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neck tattoo is more inclined to the subcultural aspect, as opposed to someone with a heart on their ankle. There are many reasons why one may get a tattoo, but the main one will always stand out. Tattoos are a form of style. Moving forward within the fashion industry, it comes down to the debate of opinion. How can one tell us what is wrong, when this market is about aesthetics and creating yourself? Designer Marc Jacobs is heavily inked yet highly respected and admired in the industry. Also, Don Ed Hardy, considered to be one of the most skilled tattoo artists today, was far from well-known by the mainstream market until he struck a licensing deal with Christian Audiger. Audiger then purchased the rights to a clothing line featuring Hardy’s Designs. Upon combining the two, the mass market quickly picked up this new style. To this day, tattoo art is incorporated into many fashion designs.

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FA S H I O N

Ph. Anastassia Sciaraffia

A third of the Tuscan region started to produce this type of wheat, and the city of Florence became the first manufacturer of quality straw hats in Western Europe.

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FA S H I O N

THE SECRET LIFE OF STRAW HATS CAMILA IBARRA CALLEGO Illustration and Layout by JULIA RAINES

Photographs by the author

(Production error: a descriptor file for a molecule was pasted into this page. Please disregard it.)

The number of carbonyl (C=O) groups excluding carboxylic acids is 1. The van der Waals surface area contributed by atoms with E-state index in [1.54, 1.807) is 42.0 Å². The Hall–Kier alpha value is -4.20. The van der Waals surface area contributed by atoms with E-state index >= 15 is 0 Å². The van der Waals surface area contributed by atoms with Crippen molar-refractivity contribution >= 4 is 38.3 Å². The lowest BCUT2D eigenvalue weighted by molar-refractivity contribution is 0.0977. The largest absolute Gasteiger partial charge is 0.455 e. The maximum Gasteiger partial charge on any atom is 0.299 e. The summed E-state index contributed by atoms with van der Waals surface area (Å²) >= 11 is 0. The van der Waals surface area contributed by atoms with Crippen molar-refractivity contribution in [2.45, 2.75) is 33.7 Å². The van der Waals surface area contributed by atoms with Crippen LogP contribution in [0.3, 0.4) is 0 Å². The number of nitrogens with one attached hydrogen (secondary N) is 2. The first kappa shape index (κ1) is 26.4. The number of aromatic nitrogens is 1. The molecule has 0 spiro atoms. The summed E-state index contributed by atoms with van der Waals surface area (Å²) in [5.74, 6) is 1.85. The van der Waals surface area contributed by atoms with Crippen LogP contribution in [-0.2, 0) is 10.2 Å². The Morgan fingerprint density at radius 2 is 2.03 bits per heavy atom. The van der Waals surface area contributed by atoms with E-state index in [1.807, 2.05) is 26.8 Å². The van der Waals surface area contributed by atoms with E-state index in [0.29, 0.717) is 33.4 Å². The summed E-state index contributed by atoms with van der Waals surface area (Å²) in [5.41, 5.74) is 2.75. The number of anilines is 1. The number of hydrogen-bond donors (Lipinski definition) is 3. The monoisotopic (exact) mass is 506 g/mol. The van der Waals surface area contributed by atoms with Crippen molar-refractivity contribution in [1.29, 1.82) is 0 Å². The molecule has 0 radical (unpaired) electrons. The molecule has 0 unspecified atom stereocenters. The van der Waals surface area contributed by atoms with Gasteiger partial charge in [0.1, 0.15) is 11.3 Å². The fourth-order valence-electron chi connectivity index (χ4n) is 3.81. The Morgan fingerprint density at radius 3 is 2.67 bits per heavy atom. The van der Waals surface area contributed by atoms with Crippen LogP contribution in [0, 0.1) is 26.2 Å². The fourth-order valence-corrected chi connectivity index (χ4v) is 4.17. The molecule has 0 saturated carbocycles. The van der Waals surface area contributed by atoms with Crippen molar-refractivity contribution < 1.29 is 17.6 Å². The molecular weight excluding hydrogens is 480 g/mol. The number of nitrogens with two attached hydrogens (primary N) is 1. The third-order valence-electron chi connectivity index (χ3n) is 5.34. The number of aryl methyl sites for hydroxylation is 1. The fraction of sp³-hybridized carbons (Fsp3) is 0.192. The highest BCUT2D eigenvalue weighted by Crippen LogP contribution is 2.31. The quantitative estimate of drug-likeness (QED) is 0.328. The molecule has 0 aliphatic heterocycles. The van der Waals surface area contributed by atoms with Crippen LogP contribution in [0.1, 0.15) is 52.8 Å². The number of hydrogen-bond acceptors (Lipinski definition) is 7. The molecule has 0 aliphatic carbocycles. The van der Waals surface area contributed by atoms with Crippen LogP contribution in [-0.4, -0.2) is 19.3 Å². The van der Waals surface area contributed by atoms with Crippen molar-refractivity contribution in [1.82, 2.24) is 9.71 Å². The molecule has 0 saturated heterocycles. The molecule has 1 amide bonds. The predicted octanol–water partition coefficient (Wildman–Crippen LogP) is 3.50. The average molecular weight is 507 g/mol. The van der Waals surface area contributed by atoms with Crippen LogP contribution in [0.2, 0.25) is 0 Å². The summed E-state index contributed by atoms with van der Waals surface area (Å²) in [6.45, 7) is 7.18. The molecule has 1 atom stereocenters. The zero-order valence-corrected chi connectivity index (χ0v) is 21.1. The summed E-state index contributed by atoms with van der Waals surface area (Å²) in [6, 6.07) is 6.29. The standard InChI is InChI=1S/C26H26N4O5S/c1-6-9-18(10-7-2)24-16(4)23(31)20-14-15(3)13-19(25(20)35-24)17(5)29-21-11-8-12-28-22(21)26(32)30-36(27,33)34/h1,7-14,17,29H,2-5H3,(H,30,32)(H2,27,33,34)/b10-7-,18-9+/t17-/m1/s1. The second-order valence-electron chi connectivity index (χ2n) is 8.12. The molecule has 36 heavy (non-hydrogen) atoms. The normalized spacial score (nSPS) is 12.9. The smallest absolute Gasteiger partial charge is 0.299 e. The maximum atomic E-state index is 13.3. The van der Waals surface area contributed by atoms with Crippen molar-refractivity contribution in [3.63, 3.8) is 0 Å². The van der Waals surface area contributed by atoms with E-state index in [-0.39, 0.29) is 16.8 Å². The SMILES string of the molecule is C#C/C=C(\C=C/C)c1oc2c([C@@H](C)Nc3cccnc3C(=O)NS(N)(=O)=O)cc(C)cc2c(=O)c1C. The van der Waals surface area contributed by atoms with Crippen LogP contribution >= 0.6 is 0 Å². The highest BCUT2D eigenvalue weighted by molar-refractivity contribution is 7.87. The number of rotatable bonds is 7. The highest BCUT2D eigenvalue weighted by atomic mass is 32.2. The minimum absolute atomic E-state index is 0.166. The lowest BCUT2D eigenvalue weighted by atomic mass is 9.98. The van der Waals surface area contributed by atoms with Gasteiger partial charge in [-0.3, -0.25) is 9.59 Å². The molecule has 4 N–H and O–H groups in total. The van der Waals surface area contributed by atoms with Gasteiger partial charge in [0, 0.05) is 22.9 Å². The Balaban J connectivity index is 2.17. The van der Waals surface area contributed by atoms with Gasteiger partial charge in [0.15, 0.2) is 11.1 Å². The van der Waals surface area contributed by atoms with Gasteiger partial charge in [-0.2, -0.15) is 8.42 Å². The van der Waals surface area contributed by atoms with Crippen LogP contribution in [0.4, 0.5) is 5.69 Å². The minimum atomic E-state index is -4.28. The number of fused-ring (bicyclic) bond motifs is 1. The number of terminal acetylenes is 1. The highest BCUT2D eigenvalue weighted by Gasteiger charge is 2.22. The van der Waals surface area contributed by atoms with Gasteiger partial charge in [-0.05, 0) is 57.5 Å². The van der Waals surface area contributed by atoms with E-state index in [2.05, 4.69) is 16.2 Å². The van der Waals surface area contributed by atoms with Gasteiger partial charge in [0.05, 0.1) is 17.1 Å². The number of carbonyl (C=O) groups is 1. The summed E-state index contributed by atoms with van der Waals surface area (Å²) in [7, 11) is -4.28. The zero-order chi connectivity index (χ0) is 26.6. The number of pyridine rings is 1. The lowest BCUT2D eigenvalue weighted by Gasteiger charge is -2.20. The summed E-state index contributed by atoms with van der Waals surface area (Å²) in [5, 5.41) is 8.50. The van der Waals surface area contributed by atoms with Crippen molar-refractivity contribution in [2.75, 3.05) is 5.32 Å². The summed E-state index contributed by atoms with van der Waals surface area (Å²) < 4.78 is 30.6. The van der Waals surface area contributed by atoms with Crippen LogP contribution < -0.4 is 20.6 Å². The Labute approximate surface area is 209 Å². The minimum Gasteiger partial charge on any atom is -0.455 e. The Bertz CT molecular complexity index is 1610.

While fashion and creativity may always go hand in hand, at times, fashion identified with place may conjure usual specialties, brands, or techniques. Florence and its renowned leather industry, for example, often overshadows the city's longstanding relationship with straw accessories. Camila Ibarra Callego examines a lesser known material and a milliner from southern Italy who's set up his laboratory in Florence, to share how diverse experiences and stories can expand one's perception and interaction with fashion in the city. he urge to splurge on leather is a common impulse when in Tuscany and especially in Florence, whose cityscape is dotted with leather stores left and right. Yet the region has been the hallmark for many creative and innovative artisanal craftsmen with diverse specialties. Craftsmanship is a part of the historical roots here, which can be seen through the fine examples of Etruscan jewelry that predate Roman dominion. The city of Florence has been and still is the home of many artisans from silversmiths to tailors and dressmakers and to the very interesting and enchanting hat makers. The word milliner, which is a person that makes, trims, designs, or sells hats, originated in northern Italy, in regions that were famous for producing ribbons, gloves, and straw. Straw hats started in Signa, a town just outside of Florence, in 1714 when a farmer, Domenico Michelacci, began to produce a variety of wheat that would be able to provide high quality and strong straw for weaving. A third of the Tuscan region started to produce this type of wheat, and the city of Florence became the first manufacturer of quality